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Shawn Vestal: Disability ‘lifestyle’ must not apply to senator

Shawn Vestal (Jesse Tinsley / The Spokesman-Review)
Shawn Vestal (Jesse Tinsley / The Spokesman-Review)

Ever wonder who, exactly, “the most vulnerable” are?

We’ve all heard of them. The “most vulnerable” are the folks who Republican budgeteers in Olympia vow to protect while they cut programs. The “most vulnerable” are the folks who Republican budgeteers in Washington, D.C., say they’re going to take care of while they “repair” the social safety net with massive, historic proposed cuts in social services, combined with tax cuts for the least vulnerable. “Most vulnerable” means “most deserving,” and fortunately for the consciences of the cutters, there are hardly any of them.

But just who are they, these most vulnerable? Is there some border – a Mendoza line of vulnerability – that divides the wastrels and cheaters from that tiny group of deserving poor?

Last week brought us a clue, in the form of Senator Joseph Zarelli. Senator Joseph Zarelli is what you call a “budget hawk.” He’s hell on the misuse, or even just the use, of taxpayer money. He’s been zealous this session in pursuit of “reform.” He has a particular taste for cutting state spending that goes to the supposedly needy, and he’s been among the most powerful dudes in the Statehouse this year, writing the Senate budget that cut education less than it cut everything else, which is what you call “making education our top priority.” Three Democrats crossed over to support that budget, and that particular battle continues.

But Senator Joseph Zarelli, it turns out, knows quite well who the most vulnerable are, and are not.

Because he is one.

Senator Joseph Zarelli draws $600 a month in government disability payments for a back injury stemming from his peacetime service in the Navy in the 1980s. This disability has been calculated at 40 percent. It does not typically prevent Senator Joseph Zarelli from golfing or hiking or fishing or working on the six acres he owns in Vancouver, according to the Associated Press.

“For a while,” he told the AP, “every so often, my back would simply go out on me and I couldn’t move.”

Meanwhile, Senator Joseph Zarelli figures that people who get help through Washington’s Medical Care Services are not quite as vulnerable as they need to be. And even if they are vulnerable, well, they’ve got no one to blame but themselves because of their “lifestyle choices.”

“What I do know from those types of so-called disabilities is that aiding and abetting them does not make them better,” Senator Joseph Zarelli said. “If you enable people to participate in that type of a lifestyle – you support it and make it more comfortable for them – all you are doing is aiding in their demise.”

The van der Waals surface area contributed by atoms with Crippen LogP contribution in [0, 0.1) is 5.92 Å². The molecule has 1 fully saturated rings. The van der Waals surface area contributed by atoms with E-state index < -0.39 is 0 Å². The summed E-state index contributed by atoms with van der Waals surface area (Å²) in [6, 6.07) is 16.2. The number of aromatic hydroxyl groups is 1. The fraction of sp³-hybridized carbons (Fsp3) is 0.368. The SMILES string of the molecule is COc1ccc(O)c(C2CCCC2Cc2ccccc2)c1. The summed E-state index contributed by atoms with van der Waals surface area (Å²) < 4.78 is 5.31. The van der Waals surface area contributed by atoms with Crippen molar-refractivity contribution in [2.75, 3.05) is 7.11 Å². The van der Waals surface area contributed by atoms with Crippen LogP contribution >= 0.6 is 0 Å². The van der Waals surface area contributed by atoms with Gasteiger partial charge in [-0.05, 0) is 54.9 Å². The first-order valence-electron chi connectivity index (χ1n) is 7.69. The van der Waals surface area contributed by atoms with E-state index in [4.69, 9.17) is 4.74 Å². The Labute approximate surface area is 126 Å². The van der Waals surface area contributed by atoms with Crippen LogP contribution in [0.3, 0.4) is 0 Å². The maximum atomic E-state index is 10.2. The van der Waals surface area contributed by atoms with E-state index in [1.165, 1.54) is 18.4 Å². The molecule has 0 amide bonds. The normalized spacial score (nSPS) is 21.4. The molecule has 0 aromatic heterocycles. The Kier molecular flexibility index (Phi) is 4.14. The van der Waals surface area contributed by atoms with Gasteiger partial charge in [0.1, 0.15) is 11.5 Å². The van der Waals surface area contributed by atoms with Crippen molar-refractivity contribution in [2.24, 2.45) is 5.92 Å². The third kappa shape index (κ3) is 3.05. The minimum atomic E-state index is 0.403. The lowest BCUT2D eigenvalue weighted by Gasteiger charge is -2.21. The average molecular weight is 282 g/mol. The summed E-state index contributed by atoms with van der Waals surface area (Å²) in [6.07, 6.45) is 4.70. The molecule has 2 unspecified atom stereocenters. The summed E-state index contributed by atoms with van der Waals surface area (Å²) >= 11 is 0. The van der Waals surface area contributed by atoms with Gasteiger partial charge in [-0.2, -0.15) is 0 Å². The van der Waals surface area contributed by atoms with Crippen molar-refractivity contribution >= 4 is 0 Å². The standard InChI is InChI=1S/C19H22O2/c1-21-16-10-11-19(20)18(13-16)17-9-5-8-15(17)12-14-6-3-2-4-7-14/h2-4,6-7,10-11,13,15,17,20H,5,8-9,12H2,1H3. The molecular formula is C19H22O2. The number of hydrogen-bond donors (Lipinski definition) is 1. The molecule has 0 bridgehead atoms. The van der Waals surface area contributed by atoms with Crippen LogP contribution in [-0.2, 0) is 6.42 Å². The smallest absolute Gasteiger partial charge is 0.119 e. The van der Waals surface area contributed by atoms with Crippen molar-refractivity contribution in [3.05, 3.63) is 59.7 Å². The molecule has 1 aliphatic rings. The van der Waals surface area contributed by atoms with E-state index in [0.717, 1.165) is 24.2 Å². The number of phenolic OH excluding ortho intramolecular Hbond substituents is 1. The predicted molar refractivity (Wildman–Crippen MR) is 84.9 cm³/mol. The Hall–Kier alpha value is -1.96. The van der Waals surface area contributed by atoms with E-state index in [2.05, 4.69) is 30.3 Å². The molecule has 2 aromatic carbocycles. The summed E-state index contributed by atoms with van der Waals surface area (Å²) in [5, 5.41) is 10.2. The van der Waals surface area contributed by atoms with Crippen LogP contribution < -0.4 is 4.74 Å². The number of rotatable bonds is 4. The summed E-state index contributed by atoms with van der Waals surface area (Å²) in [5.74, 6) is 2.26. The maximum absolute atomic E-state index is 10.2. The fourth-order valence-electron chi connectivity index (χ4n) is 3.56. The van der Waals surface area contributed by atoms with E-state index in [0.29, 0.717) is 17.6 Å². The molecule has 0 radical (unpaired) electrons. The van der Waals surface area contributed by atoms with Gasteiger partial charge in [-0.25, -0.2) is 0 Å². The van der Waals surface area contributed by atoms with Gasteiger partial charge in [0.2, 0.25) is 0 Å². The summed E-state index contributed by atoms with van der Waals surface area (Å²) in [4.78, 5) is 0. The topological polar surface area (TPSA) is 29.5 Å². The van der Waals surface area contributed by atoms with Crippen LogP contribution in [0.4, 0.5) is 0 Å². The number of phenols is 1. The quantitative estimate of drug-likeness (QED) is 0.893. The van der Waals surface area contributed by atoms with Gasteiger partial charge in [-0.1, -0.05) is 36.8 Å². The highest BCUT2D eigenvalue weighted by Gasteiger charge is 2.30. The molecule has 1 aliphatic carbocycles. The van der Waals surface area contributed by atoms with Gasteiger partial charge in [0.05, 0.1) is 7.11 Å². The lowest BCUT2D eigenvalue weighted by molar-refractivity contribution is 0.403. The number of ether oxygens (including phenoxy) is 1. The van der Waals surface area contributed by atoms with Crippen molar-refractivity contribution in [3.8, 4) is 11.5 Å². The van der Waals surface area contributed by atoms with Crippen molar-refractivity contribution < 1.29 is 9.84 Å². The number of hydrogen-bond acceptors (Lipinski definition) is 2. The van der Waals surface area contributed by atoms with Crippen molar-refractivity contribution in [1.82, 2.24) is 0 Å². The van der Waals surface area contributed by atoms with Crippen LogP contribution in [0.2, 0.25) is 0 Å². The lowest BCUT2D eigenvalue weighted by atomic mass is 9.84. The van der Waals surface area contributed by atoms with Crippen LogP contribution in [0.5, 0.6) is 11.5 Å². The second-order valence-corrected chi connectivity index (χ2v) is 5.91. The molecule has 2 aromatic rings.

So-called disabilities. That might sound a bizarre statement from a man who receives a monthly government handout for a partial back disability that infrequently limits his ability to golf – that helping someone who struggles to hold a job because they have, say, paranoid schizophrenia is actually akin to slowly killing them, but you’re probably less experienced with the vulnerability spectrum than Senator Joseph Zarelli.

The Medical Care Services program provides – or, depending on how things go in Olympia, used to provide – health care, temporary housing, and other assistance to people who can’t work because of a disability. Some 60 percent of the people who received assistance last year through the Medical Care Service had so-called mental illnesses. No one qualifies for being an addict, and if people on the program are addicts, they’re required to get treatment, under the Department of Social and Health Services guidelines.

Forty percent don’t have a place to live – the so-called homeless. One thousand people were pregnant, if you want to call it that. Nine hundred had cancer.

You might make the mistake of getting all sympathetic about people with cancer, but Senator Joseph Zarelli knows better. If you help someone who can’t work because they have cancer, all you’re doing is aiding and abetting their cancer.

You might as well kill them with your bare hands.

Bleeding hearts like to act like budget hawks just don’t care about non-business-owning people. Bleeding hearts complain about the constant stench of Orwellian dishonesty that surrounds our recent budget cuts – the way they’re cloaked in soft, palliative language meant to hide their reality. Repairing the social safety net. Caring for the most vulnerable.

But it’s unfair, this harsh talk. Senator Joseph Zarelli and his 40-percent-bad back show us how wrong it is. Senator Joseph Zarelli does support the “most vulnerable.” And it’s not just the partially back-injured – sometimes, in a minority of cases, the unemployed really are human beings deserving of assistance and not simply the beneficiaries of government rewards for poor lifestyle choices.

Just ask Senator Joseph Zarelli, who found himself in need of unemployment benefits 10 short years ago.

For 10 months during 2001 and 2002, he accepted unemployment benefits after losing his job. He understood better than anyone how difficult it can be when you have a family to raise and no income. Well, no income other than the $33,000 a year you’re paid as a member of the state Senate. Plus the $82 per diem. And the health insurance. And the pension.

Other than that, though, he was most vulnerable.

Shawn Vestal can be reached at (509) 459-5431 or shawnv@spokesman.com. Follow him on Twitter at @vestal13.


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